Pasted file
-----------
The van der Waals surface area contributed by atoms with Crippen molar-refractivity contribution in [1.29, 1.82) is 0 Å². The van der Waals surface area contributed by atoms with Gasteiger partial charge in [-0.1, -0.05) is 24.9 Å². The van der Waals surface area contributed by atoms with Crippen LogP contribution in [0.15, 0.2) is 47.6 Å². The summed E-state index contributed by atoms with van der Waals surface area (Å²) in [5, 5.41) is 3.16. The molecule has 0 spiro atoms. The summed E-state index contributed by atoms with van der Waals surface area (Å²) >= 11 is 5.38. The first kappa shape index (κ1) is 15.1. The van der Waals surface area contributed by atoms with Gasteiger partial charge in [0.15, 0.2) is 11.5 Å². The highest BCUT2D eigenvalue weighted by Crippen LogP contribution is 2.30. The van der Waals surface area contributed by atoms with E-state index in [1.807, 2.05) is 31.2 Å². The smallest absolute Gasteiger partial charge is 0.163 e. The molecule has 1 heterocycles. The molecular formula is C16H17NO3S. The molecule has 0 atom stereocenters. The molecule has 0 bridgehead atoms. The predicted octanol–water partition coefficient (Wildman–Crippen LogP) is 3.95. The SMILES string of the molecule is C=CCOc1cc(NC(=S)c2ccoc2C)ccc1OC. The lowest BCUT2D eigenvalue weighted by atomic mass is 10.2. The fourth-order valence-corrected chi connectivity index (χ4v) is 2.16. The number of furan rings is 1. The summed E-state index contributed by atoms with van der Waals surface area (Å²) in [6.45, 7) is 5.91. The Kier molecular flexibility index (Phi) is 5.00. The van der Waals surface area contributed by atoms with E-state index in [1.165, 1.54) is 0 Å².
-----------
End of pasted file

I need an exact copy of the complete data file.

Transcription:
The van der Waals surface area contributed by atoms with Crippen molar-refractivity contribution in [1.29, 1.82) is 0 Å². The van der Waals surface area contributed by atoms with Gasteiger partial charge in [-0.1, -0.05) is 24.9 Å². The van der Waals surface area contributed by atoms with Crippen LogP contribution in [0.15, 0.2) is 47.6 Å². The summed E-state index contributed by atoms with van der Waals surface area (Å²) in [5, 5.41) is 3.16. The molecule has 0 spiro atoms. The summed E-state index contributed by atoms with van der Waals surface area (Å²) >= 11 is 5.38. The first kappa shape index (κ1) is 15.1. The van der Waals surface area contributed by atoms with Gasteiger partial charge in [0.15, 0.2) is 11.5 Å². The highest BCUT2D eigenvalue weighted by Crippen LogP contribution is 2.30. The van der Waals surface area contributed by atoms with E-state index in [1.807, 2.05) is 31.2 Å². The smallest absolute Gasteiger partial charge is 0.163 e. The molecule has 1 heterocycles. The molecular formula is C16H17NO3S. The molecule has 0 atom stereocenters. The molecule has 0 bridgehead atoms. The predicted octanol–water partition coefficient (Wildman–Crippen LogP) is 3.95. The SMILES string of the molecule is C=CCOc1cc(NC(=S)c2ccoc2C)ccc1OC. The lowest BCUT2D eigenvalue weighted by atomic mass is 10.2. The fourth-order valence-corrected chi connectivity index (χ4v) is 2.16. The number of furan rings is 1. The summed E-state index contributed by atoms with van der Waals surface area (Å²) in [6.45, 7) is 5.91. The Kier molecular flexibility index (Phi) is 5.00. The van der Waals surface area contributed by atoms with E-state index in [1.165, 1.54) is 0 Å².